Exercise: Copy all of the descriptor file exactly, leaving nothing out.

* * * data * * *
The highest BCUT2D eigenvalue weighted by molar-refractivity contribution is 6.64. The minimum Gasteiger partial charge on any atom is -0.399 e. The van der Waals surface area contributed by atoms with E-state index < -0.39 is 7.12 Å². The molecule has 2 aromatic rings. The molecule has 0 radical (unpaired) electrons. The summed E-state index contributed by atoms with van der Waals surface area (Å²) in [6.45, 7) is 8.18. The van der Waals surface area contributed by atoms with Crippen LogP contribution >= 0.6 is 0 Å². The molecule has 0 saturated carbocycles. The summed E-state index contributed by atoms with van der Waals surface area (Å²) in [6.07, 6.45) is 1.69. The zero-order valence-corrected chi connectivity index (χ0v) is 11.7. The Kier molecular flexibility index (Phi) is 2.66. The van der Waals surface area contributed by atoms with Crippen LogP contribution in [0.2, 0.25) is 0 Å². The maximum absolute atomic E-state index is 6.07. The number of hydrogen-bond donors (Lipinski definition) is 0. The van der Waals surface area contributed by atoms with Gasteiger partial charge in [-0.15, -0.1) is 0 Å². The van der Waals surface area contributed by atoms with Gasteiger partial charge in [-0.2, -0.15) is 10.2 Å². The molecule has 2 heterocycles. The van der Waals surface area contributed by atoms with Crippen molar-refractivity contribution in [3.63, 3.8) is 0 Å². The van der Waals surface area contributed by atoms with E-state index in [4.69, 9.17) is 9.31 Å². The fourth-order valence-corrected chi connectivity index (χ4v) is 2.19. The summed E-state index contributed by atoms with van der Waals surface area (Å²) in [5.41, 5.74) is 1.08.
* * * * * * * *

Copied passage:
The highest BCUT2D eigenvalue weighted by molar-refractivity contribution is 6.64. The minimum Gasteiger partial charge on any atom is -0.399 e. The van der Waals surface area contributed by atoms with E-state index < -0.39 is 7.12 Å². The molecule has 2 aromatic rings. The molecule has 0 radical (unpaired) electrons. The summed E-state index contributed by atoms with van der Waals surface area (Å²) in [6.45, 7) is 8.18. The van der Waals surface area contributed by atoms with Crippen LogP contribution >= 0.6 is 0 Å². The molecule has 0 saturated carbocycles. The summed E-state index contributed by atoms with van der Waals surface area (Å²) in [6.07, 6.45) is 1.69. The zero-order valence-corrected chi connectivity index (χ0v) is 11.7. The Kier molecular flexibility index (Phi) is 2.66. The van der Waals surface area contributed by atoms with Crippen LogP contribution in [0.2, 0.25) is 0 Å². The maximum absolute atomic E-state index is 6.07. The number of hydrogen-bond donors (Lipinski definition) is 0. The van der Waals surface area contributed by atoms with Gasteiger partial charge in [-0.15, -0.1) is 0 Å². The van der Waals surface area contributed by atoms with Gasteiger partial charge in [-0.2, -0.15) is 10.2 Å². The molecule has 2 heterocycles. The van der Waals surface area contributed by atoms with Crippen molar-refractivity contribution in [3.63, 3.8) is 0 Å². The van der Waals surface area contributed by atoms with E-state index in [4.69, 9.17) is 9.31 Å². The fourth-order valence-corrected chi connectivity index (χ4v) is 2.19. The summed E-state index contributed by atoms with van der Waals surface area (Å²) in [5.41, 5.74) is 1.08.